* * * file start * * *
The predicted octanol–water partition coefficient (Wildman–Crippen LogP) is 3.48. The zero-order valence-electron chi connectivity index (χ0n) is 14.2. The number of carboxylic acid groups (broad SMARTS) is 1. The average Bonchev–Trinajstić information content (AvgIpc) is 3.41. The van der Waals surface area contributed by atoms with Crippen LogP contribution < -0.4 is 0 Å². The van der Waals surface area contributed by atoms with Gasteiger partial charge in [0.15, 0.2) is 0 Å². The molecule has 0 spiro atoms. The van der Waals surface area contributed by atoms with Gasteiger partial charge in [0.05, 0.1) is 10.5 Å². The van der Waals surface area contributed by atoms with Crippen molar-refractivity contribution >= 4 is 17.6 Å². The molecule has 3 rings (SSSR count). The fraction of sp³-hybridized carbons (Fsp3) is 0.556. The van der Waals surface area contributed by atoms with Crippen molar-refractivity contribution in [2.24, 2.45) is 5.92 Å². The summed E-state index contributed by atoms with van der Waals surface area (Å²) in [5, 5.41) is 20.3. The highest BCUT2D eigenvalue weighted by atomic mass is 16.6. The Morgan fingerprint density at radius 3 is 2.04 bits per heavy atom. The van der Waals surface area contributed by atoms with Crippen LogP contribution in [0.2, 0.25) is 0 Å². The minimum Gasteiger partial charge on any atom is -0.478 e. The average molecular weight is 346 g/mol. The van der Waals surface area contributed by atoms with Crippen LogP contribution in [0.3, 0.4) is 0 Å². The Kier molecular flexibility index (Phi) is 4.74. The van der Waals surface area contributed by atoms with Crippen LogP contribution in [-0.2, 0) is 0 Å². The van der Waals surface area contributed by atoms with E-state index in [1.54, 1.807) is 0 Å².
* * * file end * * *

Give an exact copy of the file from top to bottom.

The predicted octanol–water partition coefficient (Wildman–Crippen LogP) is 3.48. The zero-order valence-electron chi connectivity index (χ0n) is 14.2. The number of carboxylic acid groups (broad SMARTS) is 1. The average Bonchev–Trinajstić information content (AvgIpc) is 3.41. The van der Waals surface area contributed by atoms with Crippen LogP contribution < -0.4 is 0 Å². The van der Waals surface area contributed by atoms with Gasteiger partial charge in [0.15, 0.2) is 0 Å². The molecule has 0 spiro atoms. The van der Waals surface area contributed by atoms with Gasteiger partial charge in [0.05, 0.1) is 10.5 Å². The van der Waals surface area contributed by atoms with Crippen molar-refractivity contribution >= 4 is 17.6 Å². The molecule has 3 rings (SSSR count). The fraction of sp³-hybridized carbons (Fsp3) is 0.556. The van der Waals surface area contributed by atoms with Crippen molar-refractivity contribution in [2.24, 2.45) is 5.92 Å². The summed E-state index contributed by atoms with van der Waals surface area (Å²) in [5, 5.41) is 20.3. The highest BCUT2D eigenvalue weighted by atomic mass is 16.6. The Morgan fingerprint density at radius 3 is 2.04 bits per heavy atom. The van der Waals surface area contributed by atoms with Crippen LogP contribution in [0.2, 0.25) is 0 Å². The minimum Gasteiger partial charge on any atom is -0.478 e. The average molecular weight is 346 g/mol. The van der Waals surface area contributed by atoms with Crippen LogP contribution in [0.3, 0.4) is 0 Å². The Kier molecular flexibility index (Phi) is 4.74. The van der Waals surface area contributed by atoms with Crippen LogP contribution in [-0.2, 0) is 0 Å². The van der Waals surface area contributed by atoms with E-state index in [1.54, 1.807) is 0 Å².